hack, life, hack, life


Some Real Life and Hacking interleaved this week.  I added file-upload via the browser, and then ran into a problem with a misconfigured machine poisoning my Paxos voting.  It’s not Paxos, but I kept endlessly triggering a new round of voting, for no good reason.  That took a day to settle out on a reasonable approach.

AllState came out to look at my car, and haul it off to the shop… for 3 weeks.  Ugh.  Bent the door reinforcement beam, so I need a new door.  The Evo’s been a rock-solid reliable car with 120K miles on it (and yes I drive it like an Evo should be), so I’m not going to skimp on the repair.  But 3 weeks driving my family beater van.  Ugh.  Also shot about half a day to talk with the various people (appraiser-scheduler, appraiser, claims manager, body shop).  (fyi – the beater van is a Toyota previa with 165K miles on it, purchased explicitly to train teenage drivers; its slow & reliable and cheap).

I got our new hire to do a nice hack for better HTML generation from inside the Cloud.  We want a way to let H2O developers (that’s mostly me, Jan Vitek & the new guy right now) churn out HTML pages with internal stats on the Cloud.  So we need an easy way to write fairly pretty HTML, and also fill-in-the-blanks with some Plain Olde Java Code, and install with no extra files (a single JAR install) and be rock-solid reliable on ANY network & browser config (means: No JavaScript! for those security-conscience networks), and be debugable in-house (means: no downloading large packages e.g. JSPs, etc; been there, done that, watched several good engineers lose their lives debugging that crud).  So what did we come up with?

You write a Java class for each unique browser page:

public abstract class HTMLIndex extends HTMLUtils {

You have one big HTML String for the page:

final static String html =
+ "<html>"
+ "  <head>"
+ "     <title>Welcome to H2O</title>"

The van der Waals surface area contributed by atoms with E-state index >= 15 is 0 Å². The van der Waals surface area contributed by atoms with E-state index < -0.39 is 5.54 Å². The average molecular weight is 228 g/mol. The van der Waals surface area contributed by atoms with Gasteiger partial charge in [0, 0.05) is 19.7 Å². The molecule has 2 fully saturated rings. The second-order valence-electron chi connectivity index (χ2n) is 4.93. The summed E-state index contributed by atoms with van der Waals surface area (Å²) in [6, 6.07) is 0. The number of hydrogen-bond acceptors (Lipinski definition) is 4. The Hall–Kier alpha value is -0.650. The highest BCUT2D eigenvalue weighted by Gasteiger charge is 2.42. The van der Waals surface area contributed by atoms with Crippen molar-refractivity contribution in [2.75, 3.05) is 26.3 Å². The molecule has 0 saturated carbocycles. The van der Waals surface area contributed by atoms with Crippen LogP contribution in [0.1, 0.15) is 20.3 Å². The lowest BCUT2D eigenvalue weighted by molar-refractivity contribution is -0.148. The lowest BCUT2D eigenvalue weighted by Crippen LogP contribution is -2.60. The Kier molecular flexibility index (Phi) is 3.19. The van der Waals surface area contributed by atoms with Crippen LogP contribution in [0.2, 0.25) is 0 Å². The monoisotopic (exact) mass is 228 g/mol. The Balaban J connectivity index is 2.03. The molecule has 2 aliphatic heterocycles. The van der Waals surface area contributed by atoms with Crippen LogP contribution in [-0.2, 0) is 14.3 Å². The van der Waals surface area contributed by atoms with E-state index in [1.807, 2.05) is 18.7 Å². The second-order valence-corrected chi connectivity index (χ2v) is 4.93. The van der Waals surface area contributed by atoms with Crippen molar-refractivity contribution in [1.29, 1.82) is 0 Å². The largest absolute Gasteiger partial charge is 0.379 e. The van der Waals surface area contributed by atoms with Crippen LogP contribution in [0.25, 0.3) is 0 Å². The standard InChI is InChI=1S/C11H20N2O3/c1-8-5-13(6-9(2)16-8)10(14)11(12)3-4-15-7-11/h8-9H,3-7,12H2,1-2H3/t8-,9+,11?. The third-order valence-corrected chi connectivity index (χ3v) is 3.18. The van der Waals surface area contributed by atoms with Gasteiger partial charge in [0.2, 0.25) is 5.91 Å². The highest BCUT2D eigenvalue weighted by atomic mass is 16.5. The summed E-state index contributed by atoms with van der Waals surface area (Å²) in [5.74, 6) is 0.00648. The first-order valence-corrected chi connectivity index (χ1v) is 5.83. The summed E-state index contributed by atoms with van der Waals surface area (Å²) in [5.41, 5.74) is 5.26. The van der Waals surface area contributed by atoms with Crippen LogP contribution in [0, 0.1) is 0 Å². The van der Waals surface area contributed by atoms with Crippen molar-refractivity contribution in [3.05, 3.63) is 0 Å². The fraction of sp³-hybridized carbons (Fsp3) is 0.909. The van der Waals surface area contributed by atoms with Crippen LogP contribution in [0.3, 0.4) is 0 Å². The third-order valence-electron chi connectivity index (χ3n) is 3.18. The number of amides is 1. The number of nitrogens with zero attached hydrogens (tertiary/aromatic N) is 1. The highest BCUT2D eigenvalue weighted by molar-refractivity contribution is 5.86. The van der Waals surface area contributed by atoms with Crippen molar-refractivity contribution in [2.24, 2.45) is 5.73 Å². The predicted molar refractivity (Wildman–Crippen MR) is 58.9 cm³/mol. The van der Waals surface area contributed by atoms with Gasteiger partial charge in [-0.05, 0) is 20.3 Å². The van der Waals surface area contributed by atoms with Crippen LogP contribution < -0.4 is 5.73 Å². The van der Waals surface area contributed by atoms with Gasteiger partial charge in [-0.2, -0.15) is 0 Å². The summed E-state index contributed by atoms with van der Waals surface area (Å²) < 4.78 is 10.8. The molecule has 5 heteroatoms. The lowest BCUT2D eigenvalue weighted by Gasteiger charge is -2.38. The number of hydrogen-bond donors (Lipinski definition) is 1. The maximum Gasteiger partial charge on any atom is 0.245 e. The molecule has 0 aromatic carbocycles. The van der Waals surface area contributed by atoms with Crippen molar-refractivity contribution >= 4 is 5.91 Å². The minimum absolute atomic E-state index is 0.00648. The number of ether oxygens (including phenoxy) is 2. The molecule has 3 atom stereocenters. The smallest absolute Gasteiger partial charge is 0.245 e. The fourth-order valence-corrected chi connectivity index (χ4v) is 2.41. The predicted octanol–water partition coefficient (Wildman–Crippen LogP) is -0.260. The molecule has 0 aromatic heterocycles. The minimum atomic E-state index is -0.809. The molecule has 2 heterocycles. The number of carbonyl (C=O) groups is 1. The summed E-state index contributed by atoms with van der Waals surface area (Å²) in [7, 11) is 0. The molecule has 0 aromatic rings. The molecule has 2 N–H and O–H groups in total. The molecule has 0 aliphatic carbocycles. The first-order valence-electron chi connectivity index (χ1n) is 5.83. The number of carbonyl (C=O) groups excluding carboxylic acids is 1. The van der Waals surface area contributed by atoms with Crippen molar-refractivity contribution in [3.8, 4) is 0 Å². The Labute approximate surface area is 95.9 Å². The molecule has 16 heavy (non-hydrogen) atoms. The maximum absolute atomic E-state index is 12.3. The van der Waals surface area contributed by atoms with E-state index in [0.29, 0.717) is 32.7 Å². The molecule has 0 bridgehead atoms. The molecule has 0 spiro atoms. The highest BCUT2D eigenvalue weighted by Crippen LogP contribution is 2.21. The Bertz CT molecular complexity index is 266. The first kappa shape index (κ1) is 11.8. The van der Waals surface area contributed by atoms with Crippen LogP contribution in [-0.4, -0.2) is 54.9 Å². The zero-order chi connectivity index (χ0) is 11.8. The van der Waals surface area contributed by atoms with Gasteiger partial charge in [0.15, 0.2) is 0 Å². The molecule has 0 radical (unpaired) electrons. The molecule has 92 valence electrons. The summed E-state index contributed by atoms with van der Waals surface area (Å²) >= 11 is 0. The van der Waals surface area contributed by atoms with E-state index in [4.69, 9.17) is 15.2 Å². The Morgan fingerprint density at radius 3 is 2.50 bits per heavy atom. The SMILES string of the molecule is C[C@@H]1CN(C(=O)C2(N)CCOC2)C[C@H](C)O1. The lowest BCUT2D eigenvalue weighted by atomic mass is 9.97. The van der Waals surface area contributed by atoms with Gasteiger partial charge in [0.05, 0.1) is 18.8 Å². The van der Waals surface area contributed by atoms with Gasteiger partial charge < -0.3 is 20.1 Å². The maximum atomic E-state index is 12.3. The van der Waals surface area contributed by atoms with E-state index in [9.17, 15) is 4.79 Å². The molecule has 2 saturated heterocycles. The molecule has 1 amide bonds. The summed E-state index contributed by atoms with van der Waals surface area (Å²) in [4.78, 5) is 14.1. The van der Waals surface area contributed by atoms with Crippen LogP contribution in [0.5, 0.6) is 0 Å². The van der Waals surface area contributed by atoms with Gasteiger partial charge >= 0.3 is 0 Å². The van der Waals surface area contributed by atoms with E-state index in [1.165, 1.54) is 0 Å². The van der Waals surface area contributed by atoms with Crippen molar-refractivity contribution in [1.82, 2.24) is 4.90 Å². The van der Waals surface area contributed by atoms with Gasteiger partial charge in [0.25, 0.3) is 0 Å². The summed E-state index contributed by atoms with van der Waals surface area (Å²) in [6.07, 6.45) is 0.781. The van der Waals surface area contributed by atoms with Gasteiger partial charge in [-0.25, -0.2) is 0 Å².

+ CSS.tables
+ "  </head>"
+ "<body>"
+ "<p><a href='Store.View'>Surf the local K/V Store</a>"
+ "<p>The Local Cloud has %subnet_size members"
+ "<p><a href='Upload'>Upload a file</a>"

(ugh: not sure how to get code to not auto-html-ize here.  It’s a plain Java String with plain HTML embedded in it).  Notice a few boilerplate strings already folded in, including some CSS.  Notice I got href links in there, other html and that funny %subnet_size token.  This isn’t the whole HTML string for this page, more later.  But first:

You write the fill-in-the-blanks function, filling in the %subnet_size token with H2O.Cloud._subnet_size:

public static H2ONanoHTTP.Response serve( H2ONanoHTTP server, String uri, Properties header ) {
  String source = html;
  source = replace(source,"subnet_size",H2O.Cloud._subnet_size);
  return server.wrap(source);

Simple, dumb, frightfully easy to use.  I’m sure it’s been thought of a zillion times before.  (and thanks to NanoHTTP for a 1-file web server)  Oh, and for tables your HTML string looks like:

final static String html =
    + "<p>The Local Cloud has %subnet_size members"
    + "<p><a href='Upload'>Upload a file</a>"
    + "<p><table>"
    + "<tr><th>Local Nodes<th>CPUs<th>FreeMem<th>TotalMem<th>MaxMem<th>FreeDisk<th>MaxDisk</tr>"
    + "%tableRow{"
    + "  <tr class='%rowClass'>"
    + "    <td><a href='Node=%host'>%node</a></td>"